Translocator protein (18?kDa) polymorphism (rs6971) explains in-vivo brain binding affinity of the PET radioligand [(18)F]-FEPPA.
ABSTRACT: [(18)F]-FEPPA binds to the 18-kDa translocator protein (TSPO) and is used in positron emission tomography (PET) to detect microglial activation. However, quantitative interpretations of the PET signal with new generation TSPO PET radioligands are confounded by large interindividual variability in binding affinity. This presents as a trimodal distribution, reflecting high-affinity binders (HABs), low-affinity binder (LAB), and mixed-affinity binders (MABs). Here, we show that one polymorphism (rs6971) located in exon 4 of the TSPO gene, which results in a nonconservative amino-acid substitution from alanine to threonine (Ala147Thr) in the TSPO protein, predicts [(18)F]-FEPPA total distribution volume in human brains. In addition, [(18)F]-FEPPA exhibits clearly different features in the shape of the time activity curves between genetic groups. Testing for the rs6971 polymorphism may allow quantitative interpretation of TSPO PET studies with new generation of TSPO PET radioligands.
Project description:One of the cellular markers of neuroinflammation is increased microglia activation, characterized by overexpression of mitochondrial 18kDa Translocator Protein (TSPO). TSPO expression can be quantified in-vivo using the positron emission tomography (PET) radioligand [(18)F]-FEPPA. This study examined microglial activation as measured with [(18)F]-FEPPA PET across the adult lifespan in a group of healthy volunteers. We performed genotyping for the rs6971 TS.PO gene polymorphism to control for the known variability in binding affinity. Thirty-three healthy volunteers (age range: 19-82years; 22 high affinity binders (HAB), 11 mixed affinity binders (MAB)) underwent [(18)F]-FEPPA PET scans, acquired on the High Resolution Research Tomograph (HRRT) and analyzed using a 2-tissue compartment model. Regression analyses were performed to examine the effect of age adjusting for genetic status on [(18)F]-FEPPA total distribution volumes (VT) in the hippocampus, temporal, and prefrontal cortex. We found no significant effect of age on [(18)F]-FEPPA VT (F (1,30)=0.918; p=0.346), and a significant effect of genetic polymorphism (F (1,30)=8.767; p=0.006). This is the first in-vivo study to evaluate age-related changes in TSPO binding, using the new generation TSPO radioligands. Increased neuroinflammation, as measured with [(18)F]-FEPPA PET was not associated with normal aging, suggesting that healthy elderly individuals may serve as useful benchmark against patients with neurodegenerative disorders where neuroinflammation may be present.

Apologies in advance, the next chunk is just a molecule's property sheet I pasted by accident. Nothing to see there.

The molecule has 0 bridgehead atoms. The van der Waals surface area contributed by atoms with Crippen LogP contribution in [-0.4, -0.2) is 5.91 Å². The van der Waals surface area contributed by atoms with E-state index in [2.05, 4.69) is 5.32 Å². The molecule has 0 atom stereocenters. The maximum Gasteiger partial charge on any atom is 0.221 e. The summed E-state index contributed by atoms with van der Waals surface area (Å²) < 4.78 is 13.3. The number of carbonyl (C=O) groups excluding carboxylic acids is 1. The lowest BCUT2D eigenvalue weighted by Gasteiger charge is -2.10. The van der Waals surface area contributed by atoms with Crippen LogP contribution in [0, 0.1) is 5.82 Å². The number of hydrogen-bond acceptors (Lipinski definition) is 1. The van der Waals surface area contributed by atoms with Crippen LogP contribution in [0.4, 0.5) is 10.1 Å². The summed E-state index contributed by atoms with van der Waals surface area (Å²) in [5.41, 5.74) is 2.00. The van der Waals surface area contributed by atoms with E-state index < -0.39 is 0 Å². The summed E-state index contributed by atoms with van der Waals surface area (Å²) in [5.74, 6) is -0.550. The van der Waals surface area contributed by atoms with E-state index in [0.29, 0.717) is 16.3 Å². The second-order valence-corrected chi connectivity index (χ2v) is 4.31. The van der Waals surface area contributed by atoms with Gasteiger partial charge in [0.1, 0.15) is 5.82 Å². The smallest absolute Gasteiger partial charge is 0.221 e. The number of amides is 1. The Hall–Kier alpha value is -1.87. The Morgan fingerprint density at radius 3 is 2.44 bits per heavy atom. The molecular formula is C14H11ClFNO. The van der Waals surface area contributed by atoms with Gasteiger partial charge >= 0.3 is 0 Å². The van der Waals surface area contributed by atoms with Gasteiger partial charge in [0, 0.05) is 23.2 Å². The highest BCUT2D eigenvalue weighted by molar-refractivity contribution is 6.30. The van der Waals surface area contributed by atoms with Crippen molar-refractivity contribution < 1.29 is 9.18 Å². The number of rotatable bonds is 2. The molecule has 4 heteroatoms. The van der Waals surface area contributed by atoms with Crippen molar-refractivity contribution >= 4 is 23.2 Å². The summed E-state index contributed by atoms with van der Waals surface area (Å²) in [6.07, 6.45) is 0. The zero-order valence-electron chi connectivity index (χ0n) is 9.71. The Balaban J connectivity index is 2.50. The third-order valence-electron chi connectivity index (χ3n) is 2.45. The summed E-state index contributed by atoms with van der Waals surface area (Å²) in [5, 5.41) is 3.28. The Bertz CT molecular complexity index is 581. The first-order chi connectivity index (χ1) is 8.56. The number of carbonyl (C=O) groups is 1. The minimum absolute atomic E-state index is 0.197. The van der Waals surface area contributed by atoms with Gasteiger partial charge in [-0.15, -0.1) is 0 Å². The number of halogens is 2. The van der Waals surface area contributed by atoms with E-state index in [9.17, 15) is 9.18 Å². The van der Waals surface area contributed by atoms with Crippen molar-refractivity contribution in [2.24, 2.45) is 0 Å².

Project description:The ability to quantify translocator protein 18 kDa (TSPO) in white matter (WM) is important to understand the role of neuroinflammation in neurological disorders with WM involvement. This article aims to extend the utility of TSPO imaging in WM using a second-generation radioligand, [18F]-FEPPA, and high-resolution research tomograph (HRRT) positron emission tomography (PET) camera system. Four WM regions of interests (WM-ROI), relevant to the study of aging and neuroinflammatory diseases, were examined. The corpus callosum, cingulum bundle, superior longitudinal fasciculus, and posterior limb of internal capsule were delineated automatically onto subject's T1 -weighted magnetic resonance image using a diffusion tensor imaging-based WM template. The TSPO polymorphism (rs6971) stratified individuals to three genetic groups: high-affinity binders (HAB), mixed-affinity binders (MAB), and low-affinity binders. [18F]-FEPPA PET scans were acquired on 32 healthy subjects and analyzed using a full kinetic compartment analysis. The two-tissue compartment model showed moderate identifiability (coefficient of variation 15-19%) for [18F]-FEPPA total volume distribution (VT ) in WM-ROIs. Noise affects VT variability, although its effect on bias was small (6%). In a worst-case scenario, ≤6% of simulated data did not fit reliably. A simulation of increased TSPO density exposed minimal effect on variability and identifiability of [18F]-FEPPA VT in WM-ROIs. We found no association between age and [18F]-FEPPA VT in WM-ROIs. The VT values were 15% higher in HAB than in MAB, although the difference was not statistically significant. This study provides evidence for the utility and limitations of [18F]-FEPPA PET to measure TSPO expression in WM.